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Inquirer editor in chief Magsanoc writes 30 December 27,2015 - 12:12 AM


The vigil wake for LJM is on December 27-29 at Aeternum at Heritage Memorial Park in Taguig City Metro Manila. Visit for related stories.


Letty Jimenez Magsanoc, the iconic editor in chief of the Philippine Daily Inquirer, passed away at the St. Luke’s Medical Center Global City on Christmas Eve.
She was 74.

Magsanoc was one of the founders of the Inquirer; the name of the new newspaper was her suggestion, inspired by her experience.

When it launched on December 9, 1985, it was yet another addition to the so-called mosquito press struggling to report the news under the Marcos regime. But inher quarter-century as chief editor, she was instrumental in making the Inquirer the country’s leading newspaper.

In 1998, a senior senator paid it the ultimate compliment, saying that regardless of what senators and other public officials did, the Inquirer’s front page set the daily agenda.

That was a direct result of Magsanoc’s human-face approach to journalism.

After serving as associate publisher and first editor of the Sunday Inquirer Magazine, she was appointed editor in chief of the Inquirer on June 14, 1991. In that capacity, she oversaw coverage and analysis of eight national elections, five presidencies, and four impeachment crises — as well as brought her sense of magazine design to the broadsheet, infusing the lifestyle, entertainment, culture, and youth pages with her distinctive style.

She cringed at the phrase, but for many in the Inquirer Group and in the industry, she was a living legend in journalism.

In 1993, she received the Honor Medal for Distinguished Service in Journalism from the University of Missouri School of Journalism, where she had taken graduate studies.

The “Mizzou” citation read: “In recognition of her dedication and perseverance in exposing government corruption for the people and an effective satirical and creative style that continues to grab the attention of readers.”

In 2000, she was cited by BusinessWeek international magazine as one of the 50 Asians — called “The Stars of Asia” — leading change in the world’s largest continent.


Editor Letty J. Magsanoc and publisher Eggie Apostol in the heydey of Mr. and Ms. Special Edition,. the magazine that infuriated the Marcos regime with its coverage of the assassination of Benigno Aquino Jr.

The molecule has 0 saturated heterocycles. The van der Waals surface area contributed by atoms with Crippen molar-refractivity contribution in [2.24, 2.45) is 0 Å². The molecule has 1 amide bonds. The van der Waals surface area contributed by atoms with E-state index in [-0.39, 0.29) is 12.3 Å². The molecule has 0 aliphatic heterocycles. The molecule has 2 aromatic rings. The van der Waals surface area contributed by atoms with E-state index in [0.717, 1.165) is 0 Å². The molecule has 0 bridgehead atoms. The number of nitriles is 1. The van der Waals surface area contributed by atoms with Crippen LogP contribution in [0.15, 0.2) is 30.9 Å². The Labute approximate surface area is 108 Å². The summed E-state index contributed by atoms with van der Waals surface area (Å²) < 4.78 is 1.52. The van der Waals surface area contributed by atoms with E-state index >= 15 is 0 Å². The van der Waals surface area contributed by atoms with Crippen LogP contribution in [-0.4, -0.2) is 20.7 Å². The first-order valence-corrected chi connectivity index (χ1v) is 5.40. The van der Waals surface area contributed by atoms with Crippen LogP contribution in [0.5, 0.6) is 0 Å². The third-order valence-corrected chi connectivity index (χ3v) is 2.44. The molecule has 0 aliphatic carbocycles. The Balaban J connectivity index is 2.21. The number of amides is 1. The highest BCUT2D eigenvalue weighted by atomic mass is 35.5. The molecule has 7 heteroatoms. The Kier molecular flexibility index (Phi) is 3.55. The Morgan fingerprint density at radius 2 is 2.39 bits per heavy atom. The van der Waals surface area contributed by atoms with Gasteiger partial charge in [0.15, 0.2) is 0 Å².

That same year, she was named the Marcelo H. Del Pilar Journalism Awardee for Print by the Rotary Club of Manila (the oldest in Asia). The Rotary citation read, in part: “For her courage and vision in making the Philippine Daily Inquirer the barometer of freedom of the press in the country.
“For her perseverance in forging ahead with her vision in the face of pressures, commercial and political. For her inspired and aggressive editorial thrusts that have made her paper the country’s most reader-grabbing and forward-looking.”
In 2006, she was named, along with Inquirer founding chair Eugenia Duran Apostol, former President Corazon Aquino and billiards champion Efren “Bata” Reyes, among Asia’s heroes of the last 60 years by Time magazine.
And just last June, Magsanoc — Letty to friends, LJM to many — was named Journalist of the Year by the Rotary Club of Manila.
For Letty Jimenez-Magsanoc, three decades with the Inquirer was never a job.
“I just enjoy it, the work. It’s not like work. Even the long hours. Because of the adrenaline,” she said in an interview on Dec. 1 for the Inquirer’s 30th anniversary issue, where she was hailed as one of the institution’s pillars.
A veteran journalist, she took over the helm of the Philippine Daily Inquirer in 1991 becoming its unfailing compass.
In her busy final weeks with the Inquirer, on the run-up to the grand anniversary celebration, Magsanoc stayed until past midnight in the office to make sure the paper was put to bed with content to which the nation deserved to wake up to.
Magsanoc had been ill for a month.
She missed the Inquirer’s 30th anniversary on Dec. 9 where she was one of the honorees who celebrated their third decade as Inquirer employees /INQUIRER.NET
Editor’s Note: A person who passes away “writes 30” — journalism and printer’s jargon to denote the end of a newspaper article.

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